PEOPLE FOR the American Way, Norman Lear's organization known primarily for its campaigns against censorship, and the venerable National Association for the Advancement of Colored People forged an alliance at a West Baltimore church Thursday to fight those who would divert public money to private school voucher schemes.
The magnificent New Shiloh Baptist Church in West Baltimore was an ironic setting for this gathering of 250 activists, ministers, politicians and educators, some quite young and some veterans in the war to keep tax money out of religious schools.
From this very Christian place, the participants targeted what firebrand speaker the Rev. Timothy McDonald (a People For board member) called the "radical Christian right" and what NAACP President Kweisi Mfume identified as Pat Robertson's Christian Coalition. Other voucher proponents such as the Roman Catholic bishops and conservatives with no religious bent came in for less criticism.
"Aren't you glad God didn't make everybody to look like Pat Robertson?" McDonald asked to the laughter of a salt-and-pepper crowd.
Much of the day was taken up in workshops in which the participants got tips on how the Christian Coalition works and how to counter its campaigns.
For example, a Maryland State Teachers Association lobbyist warned the group to be on the alert for bills with titles like "Maryland School Resources Conservation Program," a failed church school tuition plan in last year's General Assembly.
Voucher experiments in Milwaukee and Cleveland were described and decried as potential stealers of public funds. (The Milwaukee program, the nation's largest and oldest, has been barred by the courts from allowing vouchers to be used in church schools.)
Other speakers said simply that city public schools are in trouble and need all the help they can get. "What is not happening from Martin Luther King's dream is that we're not getting the best for our children," said Rebecca Joseph, a sixth-grade teacher in Baltimore City who brought four of her students to the affair.
The People For/NAACP alliance seemed odd at first, like going to a wedding and wondering what the couple sees in each other. The NAACP crowd is older, blacker, steeped in traditional liberalism. The People For crowd is younger, more hip, more aware of politics inside the Beltway. But Carole Shields, a Baptist preacher's daughter who is president of the 300,000-member organization, closed the gap easily in a speech in which she told of living in a poverty area of Miami and sending her children to public schools where Spanish was the dominant language.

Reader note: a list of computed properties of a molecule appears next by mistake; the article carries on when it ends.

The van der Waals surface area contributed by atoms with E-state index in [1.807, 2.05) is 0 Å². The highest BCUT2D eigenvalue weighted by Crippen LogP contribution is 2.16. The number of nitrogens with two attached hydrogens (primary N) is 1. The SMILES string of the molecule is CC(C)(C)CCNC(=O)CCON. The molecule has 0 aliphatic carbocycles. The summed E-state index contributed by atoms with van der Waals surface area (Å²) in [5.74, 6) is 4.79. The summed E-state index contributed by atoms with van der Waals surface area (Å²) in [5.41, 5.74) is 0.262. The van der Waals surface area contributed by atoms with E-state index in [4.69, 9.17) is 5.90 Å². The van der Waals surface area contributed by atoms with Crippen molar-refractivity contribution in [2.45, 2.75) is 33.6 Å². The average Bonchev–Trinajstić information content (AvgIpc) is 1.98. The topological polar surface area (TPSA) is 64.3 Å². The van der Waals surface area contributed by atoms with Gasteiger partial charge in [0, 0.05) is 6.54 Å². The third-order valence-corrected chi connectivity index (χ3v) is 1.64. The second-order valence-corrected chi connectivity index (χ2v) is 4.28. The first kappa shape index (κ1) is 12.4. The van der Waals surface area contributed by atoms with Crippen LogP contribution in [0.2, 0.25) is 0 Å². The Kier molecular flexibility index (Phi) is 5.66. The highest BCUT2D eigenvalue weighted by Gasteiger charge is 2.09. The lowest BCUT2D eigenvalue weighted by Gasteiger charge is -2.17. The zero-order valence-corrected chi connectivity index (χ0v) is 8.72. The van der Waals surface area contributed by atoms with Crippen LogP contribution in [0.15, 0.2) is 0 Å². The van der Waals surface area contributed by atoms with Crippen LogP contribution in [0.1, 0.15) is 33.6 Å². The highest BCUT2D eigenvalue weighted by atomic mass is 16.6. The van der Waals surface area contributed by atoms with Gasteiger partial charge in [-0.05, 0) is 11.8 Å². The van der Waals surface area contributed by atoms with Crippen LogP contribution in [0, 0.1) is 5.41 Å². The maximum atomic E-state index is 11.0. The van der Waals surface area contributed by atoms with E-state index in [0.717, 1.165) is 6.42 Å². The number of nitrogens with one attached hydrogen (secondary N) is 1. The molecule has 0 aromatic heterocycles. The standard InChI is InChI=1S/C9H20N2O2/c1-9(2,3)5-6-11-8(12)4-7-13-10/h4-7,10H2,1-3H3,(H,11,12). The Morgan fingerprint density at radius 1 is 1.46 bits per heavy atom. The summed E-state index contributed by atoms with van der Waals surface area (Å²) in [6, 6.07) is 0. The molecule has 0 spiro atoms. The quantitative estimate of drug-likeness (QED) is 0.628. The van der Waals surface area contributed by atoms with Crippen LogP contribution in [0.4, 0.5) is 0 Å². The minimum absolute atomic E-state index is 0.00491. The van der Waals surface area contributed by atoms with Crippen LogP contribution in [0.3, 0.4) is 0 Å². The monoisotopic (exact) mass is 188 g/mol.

In a brief interview after her speech, Shields said she approached Mfume about forging the partnership after reading the former congressman's autobiography, "No Free Ride: From the Mean Streets to the Mainstream."
"He hesitated about one-half second," Shields said. "This is a natural partnership of two organizations long active in civil rights and with much the same agenda."
People For the American Way is raising money for the campaign, Shields said. The Calvert Institute, a conservative Baltimore think tank, intercepted and distributed to the media a letter from Shields asking a Baltimore foundation for $86,200, most of it for Thursday's event.
"Clearly the anti-choice crowd is gearing up for a well-funded fight," said Douglas P. Munro, the institute's executive officer. The report, "Maryland Public School Enrollment by Race/Ethnicity and Gender and Number of Schools" presents some interesting facts on this school year. Such as:
Number of male students in Maryland public schools: 418,895.
Number of female students in Maryland public schools: 399,688.
Number of ninth-graders in Baltimore City schools: 9,147.
Number of 12th-graders in Baltimore City schools: 4,180.
Number of white students in the 12th grade of Baltimore City schools: 417.
Number of Hispanic students in Montgomery County schools: 15,348.
Number of Hispanic students in Baltimore City schools: 456.
Number of Native American students in Baltimore County schools: 259.
Number of white students in Carroll County schools: 25,187.
Number of black students in Carroll County schools: 595.
Discarded gum causes traffic mishap for Grasmick
On her way to make a speech recently at a hotel near Baltimore Washington-International Airport, state schools Superintendent Nancy S. Grasmick followed the dispersing circus crowd into the public garage where she parks next to her office on West Baltimore Street.
In her car a few minutes later, as she tried to apply her brakes behind a stopped truck, Grasmick found her foot stuck to the accelerator. The culprit: a wad of bubble gum apparently discarded in the garage.
Grasmick is fine. Her car was badly damaged. Her air bag worked. She went on to give the speech. The truck was treated and released.
Pub Date: 4/06/97